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C.O.R.E. and T.E.A.M. Rise Above to cross finish line at L.A. Marathon

Posted: May 24, 2009 9:03 p.m.
Updated: May 25, 2009 4:55 a.m.

Left to right: Garrett Robinson, Tom Bolewski, Aaron Baker and Kenny Craig will compete in the L.A. Marathon thanks to perseverance, the Center of Rehabilitative Enhancement and T.E.A.M. Rise Above.

Monday's Los Angeles Marathon will be a triumph against athletic odds for many individuals, but there may be no group which represents the ability to overcome obstacles more than a team of handicapped people that are slated to finish the event thanks to the help of the Center of Rehabilitative Enhancement (C.O.R.E.) and Together Each Other Achieves More (T.E.A.M.) Rise Above.

On May 25 at 1 p.m, approximately 15 individuals who have sustained debilitating injuries will gather at Fifth Street and Flower Street and walk across the finish line at the Los Angeles Marathon.

"Whether they complete all 26.2 miles or 26.2 inches, the ability to cross the finish line under their own power is something that many of these individuals were told they would never be able to do," said Laquita Conway, president and co-founder of C.O.R.E. "We are trying to promote the possibility of moving forward."

Conway became involved with C.O.R.E. nearly a decade ago when her son Aaron Barker suffered a neck injury while competing in a motorcycle race in 1999 that left him unable to move his limbs.

Doctors told Baker he would never be able to walk again, but Baker took the incident as inspiration to focus on other aspects of life.

"When I had my accident, I never thought of it as a bad thing," Baker said. "I saw it as a chance to work toward being an example. I kind of look at it as a chance to
promote positivity through my experience. I never accepted what the doctors said as far as what I could and could not do."

After years of rehab, Baker and Conway got on a tandem bicycle and started pedaling across the country, going from San Diego to Southern Florida in 2007.

Last year, Baker had improved enough that he was able to pedal his own three-wheeled vehicle, and his mother and he rode from San Francisco to Washington, D.C.

"Aaron is a great young man," said fellow handicapped marathon participant Marc Richards. "What he has been able to do as far as a cyclist is amazing. This will be the third year Baker has participated in the marathon and the fourth for Richards. Both were guided to participate by Dr. Taylor Isaacs, who treated both men.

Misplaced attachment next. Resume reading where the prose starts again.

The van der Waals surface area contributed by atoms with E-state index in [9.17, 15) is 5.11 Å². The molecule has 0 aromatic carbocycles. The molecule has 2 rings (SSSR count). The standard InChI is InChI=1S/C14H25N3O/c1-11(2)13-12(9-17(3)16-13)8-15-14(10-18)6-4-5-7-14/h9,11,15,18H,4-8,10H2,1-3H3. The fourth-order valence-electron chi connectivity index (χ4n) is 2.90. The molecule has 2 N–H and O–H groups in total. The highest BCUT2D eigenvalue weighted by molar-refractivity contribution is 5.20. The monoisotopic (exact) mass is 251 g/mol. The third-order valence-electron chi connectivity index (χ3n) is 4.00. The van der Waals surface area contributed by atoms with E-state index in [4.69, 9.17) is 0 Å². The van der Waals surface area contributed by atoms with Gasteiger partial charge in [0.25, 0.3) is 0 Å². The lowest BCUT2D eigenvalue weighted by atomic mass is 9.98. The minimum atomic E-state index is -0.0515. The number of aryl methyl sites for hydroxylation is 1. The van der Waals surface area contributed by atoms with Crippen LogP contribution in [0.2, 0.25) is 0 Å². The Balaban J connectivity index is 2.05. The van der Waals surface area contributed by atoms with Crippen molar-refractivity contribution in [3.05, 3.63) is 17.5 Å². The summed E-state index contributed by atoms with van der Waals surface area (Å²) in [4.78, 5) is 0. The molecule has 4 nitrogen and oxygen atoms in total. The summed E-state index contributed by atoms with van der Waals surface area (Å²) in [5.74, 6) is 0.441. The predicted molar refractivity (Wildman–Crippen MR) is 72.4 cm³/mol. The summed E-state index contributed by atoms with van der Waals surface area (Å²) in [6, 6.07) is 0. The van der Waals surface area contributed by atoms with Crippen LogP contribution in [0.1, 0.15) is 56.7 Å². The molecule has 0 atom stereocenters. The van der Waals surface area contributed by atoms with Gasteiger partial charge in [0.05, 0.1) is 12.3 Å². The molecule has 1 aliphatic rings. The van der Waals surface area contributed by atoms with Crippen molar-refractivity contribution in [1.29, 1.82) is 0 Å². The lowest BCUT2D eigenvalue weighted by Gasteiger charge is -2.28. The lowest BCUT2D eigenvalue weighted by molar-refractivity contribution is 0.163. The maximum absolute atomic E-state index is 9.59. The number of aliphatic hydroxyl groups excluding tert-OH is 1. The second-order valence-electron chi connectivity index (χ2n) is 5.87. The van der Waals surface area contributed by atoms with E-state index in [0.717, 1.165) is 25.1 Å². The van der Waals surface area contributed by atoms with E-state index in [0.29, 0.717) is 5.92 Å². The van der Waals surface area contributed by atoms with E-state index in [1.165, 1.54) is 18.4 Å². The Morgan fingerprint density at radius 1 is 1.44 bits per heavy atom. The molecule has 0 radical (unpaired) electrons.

"For me, it has been an amazing experience to get to be a part of the marathon because of what it symbolizes to me as someone who was told he would never be able to walk again," Richards, who uses what he describes as an exoskeleton-like devise to walk, said. "I think it is important for all of us to be able to do something.

"It's not how much of the race you can complete, but the act of being a part of it. The first year I did the marathon, I was the only one doing it. To see more people out there has been very inspirational."

Baker sees the marathon as one of many ways to show people who are disabled that there is never a reason to doubt their physical abilities, and that the most powerful muscle in the body is the mind.

"What Aaron's injury has taught us is that we all have to work for a quality of life, but some of us have to work harder," Conway said. "Aaron's situation has shown us how to work toward the pursuit of wellness. For him to get to stand and walk the last stretch of the marathon is a celebration of him rising above."

Over the last decade of rehab, Baker generally spends one to two hours working on regaining his ability to walk and function.

"It has really been a gift to take a situation that was so dire and turn it into a positive experience," Conway said. "Aaron has worked so hard to raise awareness and raise funds for his cause, and for him to make sense of this whole way of life has been amazing to see.

"I am simply in awe of the human spirit he has displayed. He's not only my son, but also my best friend because he has made me a better person through everything he's gone through."

Now 30, Baker is capable of walking with the assistance of a cane and continues to work on strengthening his body for events like the last leg of the marathon.

"In a way my accident was a blessing," Baker said. "When I was 20 and riding motorcycles I thought I knew everything.

"Then I had the accident, and everything changed. From there on, I knew that what I did had to be for the greater good. It is my job to be a catalyst for a positive atmosphere in not only my life, but also in the lives I touch."


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